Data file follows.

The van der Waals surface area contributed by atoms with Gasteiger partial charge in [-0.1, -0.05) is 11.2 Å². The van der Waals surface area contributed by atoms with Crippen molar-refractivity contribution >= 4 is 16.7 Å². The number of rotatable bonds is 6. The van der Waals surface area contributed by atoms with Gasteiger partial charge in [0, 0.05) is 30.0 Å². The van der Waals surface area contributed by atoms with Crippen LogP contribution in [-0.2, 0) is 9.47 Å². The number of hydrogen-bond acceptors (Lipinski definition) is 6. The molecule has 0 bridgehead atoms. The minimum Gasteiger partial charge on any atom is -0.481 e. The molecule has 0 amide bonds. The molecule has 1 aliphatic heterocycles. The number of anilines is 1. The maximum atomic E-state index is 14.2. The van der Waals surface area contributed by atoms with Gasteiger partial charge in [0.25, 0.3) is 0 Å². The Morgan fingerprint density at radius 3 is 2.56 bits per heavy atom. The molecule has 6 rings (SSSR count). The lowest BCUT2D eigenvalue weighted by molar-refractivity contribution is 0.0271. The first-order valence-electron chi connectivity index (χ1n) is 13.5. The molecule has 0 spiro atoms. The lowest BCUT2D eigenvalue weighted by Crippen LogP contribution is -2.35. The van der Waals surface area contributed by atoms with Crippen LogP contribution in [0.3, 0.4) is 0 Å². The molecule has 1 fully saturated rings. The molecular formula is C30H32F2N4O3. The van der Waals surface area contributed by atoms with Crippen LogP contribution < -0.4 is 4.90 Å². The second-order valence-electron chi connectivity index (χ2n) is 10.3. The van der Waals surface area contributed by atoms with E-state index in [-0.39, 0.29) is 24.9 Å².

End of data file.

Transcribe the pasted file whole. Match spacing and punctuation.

The van der Waals surface area contributed by atoms with Gasteiger partial charge in [-0.1, -0.05) is 11.2 Å². The van der Waals surface area contributed by atoms with Crippen molar-refractivity contribution >= 4 is 16.7 Å². The number of rotatable bonds is 6. The van der Waals surface area contributed by atoms with Gasteiger partial charge in [0, 0.05) is 30.0 Å². The van der Waals surface area contributed by atoms with Crippen LogP contribution in [-0.2, 0) is 9.47 Å². The number of hydrogen-bond acceptors (Lipinski definition) is 6. The molecule has 0 bridgehead atoms. The minimum Gasteiger partial charge on any atom is -0.481 e. The molecule has 0 amide bonds. The molecule has 1 aliphatic heterocycles. The number of anilines is 1. The maximum atomic E-state index is 14.2. The van der Waals surface area contributed by atoms with Gasteiger partial charge in [0.25, 0.3) is 0 Å². The Morgan fingerprint density at radius 3 is 2.56 bits per heavy atom. The molecule has 6 rings (SSSR count). The lowest BCUT2D eigenvalue weighted by molar-refractivity contribution is 0.0271. The first-order valence-electron chi connectivity index (χ1n) is 13.5. The molecule has 0 spiro atoms. The lowest BCUT2D eigenvalue weighted by Crippen LogP contribution is -2.35. The van der Waals surface area contributed by atoms with Crippen LogP contribution in [0.3, 0.4) is 0 Å². The molecule has 1 fully saturated rings. The molecular formula is C30H32F2N4O3. The van der Waals surface area contributed by atoms with Crippen LogP contribution < -0.4 is 4.90 Å². The second-order valence-electron chi connectivity index (χ2n) is 10.3. The van der Waals surface area contributed by atoms with E-state index in [-0.39, 0.29) is 24.9 Å².